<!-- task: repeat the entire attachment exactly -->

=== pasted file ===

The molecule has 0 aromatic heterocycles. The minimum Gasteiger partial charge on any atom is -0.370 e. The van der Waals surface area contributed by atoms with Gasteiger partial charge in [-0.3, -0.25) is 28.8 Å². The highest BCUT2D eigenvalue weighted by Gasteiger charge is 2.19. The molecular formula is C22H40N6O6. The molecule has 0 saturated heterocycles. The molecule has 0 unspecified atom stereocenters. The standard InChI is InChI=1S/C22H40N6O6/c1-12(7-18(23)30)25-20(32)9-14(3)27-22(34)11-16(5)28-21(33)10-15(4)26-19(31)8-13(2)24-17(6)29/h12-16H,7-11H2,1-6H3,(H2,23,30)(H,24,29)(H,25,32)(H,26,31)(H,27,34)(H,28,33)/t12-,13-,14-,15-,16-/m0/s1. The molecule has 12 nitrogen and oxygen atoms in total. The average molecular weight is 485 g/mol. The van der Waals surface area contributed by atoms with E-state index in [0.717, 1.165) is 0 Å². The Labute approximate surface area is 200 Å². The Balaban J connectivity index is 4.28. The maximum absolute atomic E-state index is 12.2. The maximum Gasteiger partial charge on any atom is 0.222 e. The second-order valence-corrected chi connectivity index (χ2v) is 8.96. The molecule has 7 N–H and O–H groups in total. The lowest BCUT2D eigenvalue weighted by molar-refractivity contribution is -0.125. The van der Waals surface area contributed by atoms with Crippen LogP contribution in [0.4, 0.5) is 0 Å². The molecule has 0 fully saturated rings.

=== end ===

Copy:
The molecule has 0 aromatic heterocycles. The minimum Gasteiger partial charge on any atom is -0.370 e. The van der Waals surface area contributed by atoms with Gasteiger partial charge in [-0.3, -0.25) is 28.8 Å². The highest BCUT2D eigenvalue weighted by Gasteiger charge is 2.19. The molecular formula is C22H40N6O6. The molecule has 0 saturated heterocycles. The molecule has 0 unspecified atom stereocenters. The standard InChI is InChI=1S/C22H40N6O6/c1-12(7-18(23)30)25-20(32)9-14(3)27-22(34)11-16(5)28-21(33)10-15(4)26-19(31)8-13(2)24-17(6)29/h12-16H,7-11H2,1-6H3,(H2,23,30)(H,24,29)(H,25,32)(H,26,31)(H,27,34)(H,28,33)/t12-,13-,14-,15-,16-/m0/s1. The molecule has 12 nitrogen and oxygen atoms in total. The average molecular weight is 485 g/mol. The van der Waals surface area contributed by atoms with E-state index in [0.717, 1.165) is 0 Å². The Labute approximate surface area is 200 Å². The Balaban J connectivity index is 4.28. The maximum absolute atomic E-state index is 12.2. The maximum Gasteiger partial charge on any atom is 0.222 e. The second-order valence-corrected chi connectivity index (χ2v) is 8.96. The molecule has 7 N–H and O–H groups in total. The lowest BCUT2D eigenvalue weighted by molar-refractivity contribution is -0.125. The van der Waals surface area contributed by atoms with Crippen LogP contribution in [0.4, 0.5) is 0 Å². The molecule has 0 fully saturated rings.